Veteran Dependents and Public Scrutiny
Veteran dependents, spouses, children, and families of veterans are not immune to the public scrutiny and stigma that comes with rejoining the civilian world. While veterans are more likely to face more severe challenges with their cultural competence as well, that doesn’t exclude families and loved ones from experiencing those difficulties themselves.
Besides acclimating to the uncertainty and oddity of returning to civilian life, families and dependents of veterans may be faced with a much less than glamorous welcome home. This can be an emotionally isolating experience, so talking about it is paramount for everyone’s health and happiness.
The Inevitability of Misunderstanding
In last week’s blog post, the issues of public scrutiny and stigma were discussed. This is mostly in regard to civilians not understanding why someone would join and serve, or subscribing to one or both beliefs that all veterans have committed harm against innocent people, or that every veteran is suffering from severe mental illness.
It’s not uncommon for the same assumptions to also be cast upon dependents and spouses.
There are so many facets to active duty military life, it’s simply impossible for a civilian to understand without having experienced it.
As you’re re-acclimating to civilian life, you may find yourself unable to convey your experiences in a meaningful way to someone who can in no way relate. This isn’t a shortcoming on your part, it’s just a very vast social chasm to try and bridge.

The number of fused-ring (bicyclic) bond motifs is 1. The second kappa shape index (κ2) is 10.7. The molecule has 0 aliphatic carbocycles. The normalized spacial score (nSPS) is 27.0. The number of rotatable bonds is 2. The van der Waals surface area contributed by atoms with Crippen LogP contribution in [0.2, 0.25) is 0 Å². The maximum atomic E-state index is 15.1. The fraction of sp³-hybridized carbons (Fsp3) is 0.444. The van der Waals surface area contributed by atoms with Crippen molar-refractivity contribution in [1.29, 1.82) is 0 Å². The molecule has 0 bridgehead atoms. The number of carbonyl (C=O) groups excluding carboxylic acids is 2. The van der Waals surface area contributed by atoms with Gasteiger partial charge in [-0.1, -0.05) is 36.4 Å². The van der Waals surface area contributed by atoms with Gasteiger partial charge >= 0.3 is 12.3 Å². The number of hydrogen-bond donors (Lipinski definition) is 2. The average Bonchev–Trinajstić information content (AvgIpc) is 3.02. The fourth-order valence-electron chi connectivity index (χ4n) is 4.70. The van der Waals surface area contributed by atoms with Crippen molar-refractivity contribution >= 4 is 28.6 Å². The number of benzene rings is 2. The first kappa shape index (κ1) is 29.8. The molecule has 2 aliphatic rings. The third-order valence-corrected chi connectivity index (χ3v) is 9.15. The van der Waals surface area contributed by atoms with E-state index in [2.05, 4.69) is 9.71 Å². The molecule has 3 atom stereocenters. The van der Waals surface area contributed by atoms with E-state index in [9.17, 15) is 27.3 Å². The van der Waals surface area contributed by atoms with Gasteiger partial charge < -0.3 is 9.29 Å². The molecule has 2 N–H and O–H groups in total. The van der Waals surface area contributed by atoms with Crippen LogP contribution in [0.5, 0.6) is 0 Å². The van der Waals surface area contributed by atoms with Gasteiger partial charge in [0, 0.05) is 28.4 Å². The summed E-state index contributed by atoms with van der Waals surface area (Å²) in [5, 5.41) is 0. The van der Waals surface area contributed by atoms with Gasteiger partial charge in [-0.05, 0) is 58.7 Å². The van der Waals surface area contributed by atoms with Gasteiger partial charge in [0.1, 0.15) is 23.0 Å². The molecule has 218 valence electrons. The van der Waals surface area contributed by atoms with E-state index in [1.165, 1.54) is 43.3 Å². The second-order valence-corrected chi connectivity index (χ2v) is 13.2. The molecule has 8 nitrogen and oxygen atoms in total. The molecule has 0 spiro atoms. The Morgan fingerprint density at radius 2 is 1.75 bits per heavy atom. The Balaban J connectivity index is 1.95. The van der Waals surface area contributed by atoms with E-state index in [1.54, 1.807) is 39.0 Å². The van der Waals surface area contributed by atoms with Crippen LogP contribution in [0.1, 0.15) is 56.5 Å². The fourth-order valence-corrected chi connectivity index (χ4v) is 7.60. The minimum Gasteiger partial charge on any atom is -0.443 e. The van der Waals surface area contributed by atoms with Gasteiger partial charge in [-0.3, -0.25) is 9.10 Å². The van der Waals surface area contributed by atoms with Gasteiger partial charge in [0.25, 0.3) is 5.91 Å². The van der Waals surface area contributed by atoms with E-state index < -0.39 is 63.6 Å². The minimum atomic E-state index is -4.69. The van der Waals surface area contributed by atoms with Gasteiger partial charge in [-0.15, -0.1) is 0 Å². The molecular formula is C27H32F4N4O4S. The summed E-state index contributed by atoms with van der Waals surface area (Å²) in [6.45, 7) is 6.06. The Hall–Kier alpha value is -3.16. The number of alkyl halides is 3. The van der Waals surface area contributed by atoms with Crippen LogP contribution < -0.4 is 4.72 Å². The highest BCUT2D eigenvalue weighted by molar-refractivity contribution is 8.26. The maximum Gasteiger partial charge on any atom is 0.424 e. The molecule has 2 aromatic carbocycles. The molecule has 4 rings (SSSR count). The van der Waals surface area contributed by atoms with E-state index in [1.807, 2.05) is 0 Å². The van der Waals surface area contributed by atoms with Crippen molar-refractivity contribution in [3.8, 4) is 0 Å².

What to Bear in Mind
First and foremost, you and your veteran don’t owe anyone justifications or explanations about your time in the military. These were private, personal decisions, and you aren’t required to share that information with anyone for any reason other than if you feel safe doing so and want to.
There may be instances you find yourself talking to someone you felt safe with initially, and then their demeanor changes when you share some aspect of your time with your spouse or family in the military.
You may be met with people who ask insensitive, probing questions about your personal history, the military history of your partner or family member, and make judgments and assumptions about your or their mental stability.
Be firm in maintaining your boundaries, and protect your peace.
Some people may need polite reminding that these deeply personal aspects of your life and history are not for public consumption.
Living alongside a veteran, having experienced staying at home when they deploy, worrying after them or shared children during long absences, and acclimating to the militant way of life may leave you isolated in the civilian world.
Your experiences as a veteran dependent or partner will have changed you at a fundamental level; this can be an isolating, alienating feeling, so be sure to keep your support systems close and informed.
Be sure to connect with other spouses and families that have since left the military. Spending time around people who have similar shared experiences will help in making you feel not so alone in these new social struggles.
There will be times you miss what the military provided for you and your family, and while it’s normal to grieve the past, it’s important not to ruminate too long in it. Keep your focus here in the present as much as you’re able.
There are a multitude of therapeutic approaches that can help you and your veteran during this time, so call our team to schedule an appointment if you’re feeling like you could use that extra support. We’re so glad to serve you, and there are so many resources available to help you through this bumpy transition, so don’t hesitate to give a call and make a visit.